Finance at SAS 904: Student Demographics Part 1
At Singapore American School, children learn and play with classmates from a wide variety of backgrounds, and this diversity is part of what makes the school special. This year, our community includes students from 63 different nations. Today we are pleased to present the first part of our annual description of the SAS student body.
How "American" is Singapore American School?
SAS is committed to maintaining a diverse student population with a strong American element. The relevant school board policy states that the school "will seek to maintain a student body comprising American and non-American students so as to provide strong American character as well as international diversity."
2019–20 SAS enrollment by nationality*
*Total is less than 100% due to rounding
SAS remains the school of choice for Americans in Singapore, with 2,194 current students holding US passports. This represents 55% of the student body, equivalent to last year's percentage. The proportion of our students with US citizenship has fluctuated throughout the school's history based on economic, societal, and corporate trends. The chart below shows such fluctuations over the last 13 years. The proportion of our new students who are US citizens has risen for the last three years, from 45% in August 2017 to 64% this August. This suggests that our overall percentage of American students may rise over the next few years.
Looking more closely at our numbers, we see that within our US student population there is significant diversity, with over a fifth of our American students also holding a second passport. Including these, current SAS students now hold 63 separate passports. And even these numbers understate our students' diversity, because often our American students have lived mainly outside the US, and some have at least one parent with a different citizenship.
Shifts in non-American student numbers
We carefully analyze demographic changes in our school community to better understand and serve our students. This year, the top ten nationalities at SAS have changed slightly both in composition and in order. Of note, Indian student numbers leveled off, Chinese student numbers continued to rise, and Hong Kong SAR student numbers surpassed Filipino student numbers, placing Hong Kong SAR in tenth place for the first time.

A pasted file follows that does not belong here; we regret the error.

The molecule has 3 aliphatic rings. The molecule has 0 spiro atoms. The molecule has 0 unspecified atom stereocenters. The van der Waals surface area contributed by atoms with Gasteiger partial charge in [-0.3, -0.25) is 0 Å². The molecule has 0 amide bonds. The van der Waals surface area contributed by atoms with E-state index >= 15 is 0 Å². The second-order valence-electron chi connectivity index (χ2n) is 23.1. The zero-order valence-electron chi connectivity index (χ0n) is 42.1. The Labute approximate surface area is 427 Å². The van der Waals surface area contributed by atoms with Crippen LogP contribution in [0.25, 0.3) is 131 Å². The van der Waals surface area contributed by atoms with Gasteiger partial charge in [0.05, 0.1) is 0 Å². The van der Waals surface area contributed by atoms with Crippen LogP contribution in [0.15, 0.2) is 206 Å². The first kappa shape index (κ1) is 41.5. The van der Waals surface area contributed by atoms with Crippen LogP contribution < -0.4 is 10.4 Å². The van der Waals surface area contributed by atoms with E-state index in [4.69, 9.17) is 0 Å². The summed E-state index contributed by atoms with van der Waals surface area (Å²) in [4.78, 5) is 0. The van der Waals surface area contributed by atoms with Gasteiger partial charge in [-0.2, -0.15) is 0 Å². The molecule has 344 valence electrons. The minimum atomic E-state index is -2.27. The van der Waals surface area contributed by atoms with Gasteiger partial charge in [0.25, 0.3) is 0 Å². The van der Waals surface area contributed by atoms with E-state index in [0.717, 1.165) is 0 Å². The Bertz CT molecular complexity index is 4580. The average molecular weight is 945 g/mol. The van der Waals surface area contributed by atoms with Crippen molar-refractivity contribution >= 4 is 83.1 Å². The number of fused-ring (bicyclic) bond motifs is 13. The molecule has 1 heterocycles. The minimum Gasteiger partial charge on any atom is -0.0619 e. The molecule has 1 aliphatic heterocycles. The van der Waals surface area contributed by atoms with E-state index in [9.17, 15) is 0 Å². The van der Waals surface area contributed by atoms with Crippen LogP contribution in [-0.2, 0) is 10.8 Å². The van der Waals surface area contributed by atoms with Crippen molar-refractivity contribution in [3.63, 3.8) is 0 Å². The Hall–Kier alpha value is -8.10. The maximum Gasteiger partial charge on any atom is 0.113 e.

- Our Indian students have been our second largest national group for five years, with rapidly rising numbers. This year, their numbers held steady at 447, and they again make up 11% of SAS students.
- Continuing a seven-year rise in numbers, Chinese passport holders now make up 6% of enrollment. With 256 students, they have become our third-largest group.
- South Korean student numbers have been remarkably stable in recent years, and they again make up 6% of enrollment. With Chinese students now more numerous, our 237 South Korean students comprise our fourth-largest national group.
- Our Singaporean students make up 5% of the student body for the second year in a row, following a government tightening of MOM waivers allowing study at foreign system schools. With 211 students, Singapore comes in fifth on our list.
- Student numbers from Canada, Japan, Australia, and the United Kingdom have fluctuated slightly in recent years. With between 86 and 50 students each, these countries are sixth, seventh, eighth, and ninth on our list, respectively.
- Student numbers from the Philippines have declined steadily over the last five years, while those of Hong Kong SAR passport holders have risen over the same period. This year, Hong Kong edged ahead, and with 53 students, is now listed tenth on our list.
- If we add up our numbers from European Union countries, we have a total of 158 students or 4% of enrollment. If we counted the EU as one country, it would place sixth in our passport table.
The "other" 8% of our students hold primary passports from 45 countries, with our total number of home countries, including unique second passports, totaling 63 this year. Although we no longer have students from Brunei Darussalam, Honduras, and Jordan, we have welcomed students representing Burkina Faso and Mongolia.
2019–20 SAS students' passports, in descending order
How long do students from different countries stay at SAS?
This year, the average tenure of all currently enrolled students rose to 4.3 years, the longest in recent history. Since 2010, SAS students' average tenure has lengthened by over half a year.
The average stay for our American students has also risen and now stands at 4.2 years. Within our US population, on average our diplomatic and naval families stay around 2.5 years, SAS faculty children stay 6 years, and other Americans stay just over 4 years. Of our other large groups, children from the Philippines and New Zealand average the longest stays, at 8.4 and 6.6 years, respectively. Students from Singapore, the UK, Canada, and Japan average between 5 and 6 years, while Australians and South Koreans stay around 4.5 years. Indian students' average tenure has lengthened and at 3.9 years is approaching our overall average. Our Chinese and Hong Kong passport holders average stays of 3.3 and 3.2 years, respectively.We hope you have enjoyed learning more about your children's classmates. Student Demographics Part 2 will explore why SAS families are living in Singapore, where they live, and other aspects of our community. As always, we welcome comments, questions, and suggestions for future articles at firstname.lastname@example.org.